Friday, July 25, 2014

Our Speech Held Back

I've talked about why I need this exercise in thinking through how I speak. I've also talked about who we are addressing when we use our words for good or for evil. But I've also been convicted lately about the need to restrain my speech. I'm a talker. I like to use my words. When I'm happy, that's a good thing. When I'm angry, not so much. In the heat of an argument or when my feelings are hurt, words fly like fiery daggers. I even would go so far as to say that I feel as if it's my duty to throw words in a moment of rage. If I don't, who will? If I'm offended, who will speak in my defense? If my feelings were hurt or I was wronged in some way, how will that person (namely, my husband) ever know how badly he needs to change if I don't say something right then? So I load the ammunition of words into my mouth and fire away.

My sense of justice is my guide.

But I think scripture provides another, more helpful, way.

Whoever covers an offense seeks love, but he who repeats a matter separates close friends (Proverbs 17:9).

Now, I am not talking about offenses that are physically harmful, recurring, or out of the ordinary. I'm talking about the day to day offenses that arise because we are sinners trying to live together in a fallen world. The mundane offenses that threaten to undo us. Your husband forgot something important (like planning a date), again. Your wife neglected you after a busy day at work, again. Your roommate went behind your back, again. Your friend talked only about herself, while failing to ask how your difficult situation was going again. All of these offenses are hurtful, sinful, and can damage a relationship. Which is what the writer of Proverbs is getting at.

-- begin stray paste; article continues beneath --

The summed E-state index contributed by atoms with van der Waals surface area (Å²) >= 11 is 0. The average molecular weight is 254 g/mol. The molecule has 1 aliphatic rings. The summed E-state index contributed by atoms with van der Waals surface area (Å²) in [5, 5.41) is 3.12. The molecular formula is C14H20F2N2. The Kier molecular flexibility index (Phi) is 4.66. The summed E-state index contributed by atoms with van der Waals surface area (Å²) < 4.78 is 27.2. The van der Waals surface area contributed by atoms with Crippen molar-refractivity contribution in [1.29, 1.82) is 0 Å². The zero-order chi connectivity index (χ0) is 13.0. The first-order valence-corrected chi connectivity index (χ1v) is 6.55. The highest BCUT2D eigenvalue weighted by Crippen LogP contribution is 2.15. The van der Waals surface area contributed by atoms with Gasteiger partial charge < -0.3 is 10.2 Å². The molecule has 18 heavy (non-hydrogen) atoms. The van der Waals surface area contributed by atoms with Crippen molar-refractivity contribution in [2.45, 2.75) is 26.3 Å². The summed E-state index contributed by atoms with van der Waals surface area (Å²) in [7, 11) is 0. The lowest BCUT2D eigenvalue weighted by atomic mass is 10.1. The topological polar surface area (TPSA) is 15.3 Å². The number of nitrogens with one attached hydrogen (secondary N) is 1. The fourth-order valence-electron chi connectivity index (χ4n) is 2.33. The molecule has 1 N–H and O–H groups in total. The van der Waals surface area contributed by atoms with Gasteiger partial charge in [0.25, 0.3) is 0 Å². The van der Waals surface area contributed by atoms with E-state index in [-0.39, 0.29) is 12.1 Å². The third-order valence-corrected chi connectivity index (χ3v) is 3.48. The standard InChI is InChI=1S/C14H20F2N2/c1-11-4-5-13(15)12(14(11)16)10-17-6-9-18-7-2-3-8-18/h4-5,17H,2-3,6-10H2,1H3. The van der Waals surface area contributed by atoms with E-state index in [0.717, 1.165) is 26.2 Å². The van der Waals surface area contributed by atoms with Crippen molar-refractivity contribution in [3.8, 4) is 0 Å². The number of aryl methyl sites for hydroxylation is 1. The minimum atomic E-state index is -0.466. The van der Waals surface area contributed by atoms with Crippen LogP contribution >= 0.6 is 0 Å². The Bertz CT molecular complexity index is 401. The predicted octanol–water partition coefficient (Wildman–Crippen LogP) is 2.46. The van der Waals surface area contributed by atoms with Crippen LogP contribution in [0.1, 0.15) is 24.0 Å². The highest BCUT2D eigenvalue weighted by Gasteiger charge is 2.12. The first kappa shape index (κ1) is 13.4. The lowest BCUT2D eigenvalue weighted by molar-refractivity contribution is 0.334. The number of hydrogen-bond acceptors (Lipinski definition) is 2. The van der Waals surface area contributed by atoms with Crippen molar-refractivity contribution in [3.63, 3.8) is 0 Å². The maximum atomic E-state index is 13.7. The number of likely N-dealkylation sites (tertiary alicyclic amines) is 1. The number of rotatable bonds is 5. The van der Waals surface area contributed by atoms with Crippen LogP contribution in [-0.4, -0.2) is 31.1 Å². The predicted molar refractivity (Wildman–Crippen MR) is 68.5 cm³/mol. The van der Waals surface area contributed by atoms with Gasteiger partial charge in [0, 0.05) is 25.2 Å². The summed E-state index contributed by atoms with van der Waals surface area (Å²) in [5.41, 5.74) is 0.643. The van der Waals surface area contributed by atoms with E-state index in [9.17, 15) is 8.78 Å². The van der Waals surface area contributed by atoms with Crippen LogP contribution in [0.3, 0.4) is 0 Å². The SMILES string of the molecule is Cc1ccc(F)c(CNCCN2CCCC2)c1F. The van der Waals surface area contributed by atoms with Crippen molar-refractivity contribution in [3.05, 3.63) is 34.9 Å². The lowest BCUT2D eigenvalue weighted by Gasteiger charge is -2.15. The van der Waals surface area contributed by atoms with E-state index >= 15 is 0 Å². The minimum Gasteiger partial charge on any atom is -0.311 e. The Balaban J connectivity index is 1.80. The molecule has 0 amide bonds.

Suppose your spouse or friend confesses this sin to you. They understand what they did was wrong, yet you still feel the sting of rejection and hurt. What do you do? Do you make them pay with your words? It's an easy out for me. I understand the temptation. But the writer of Proverbs gives us a better way. He tells us that repeating the sin will be the death of the relationship. And who hasn't seen that happen, right? But covering the offense is actually the loving thing to do.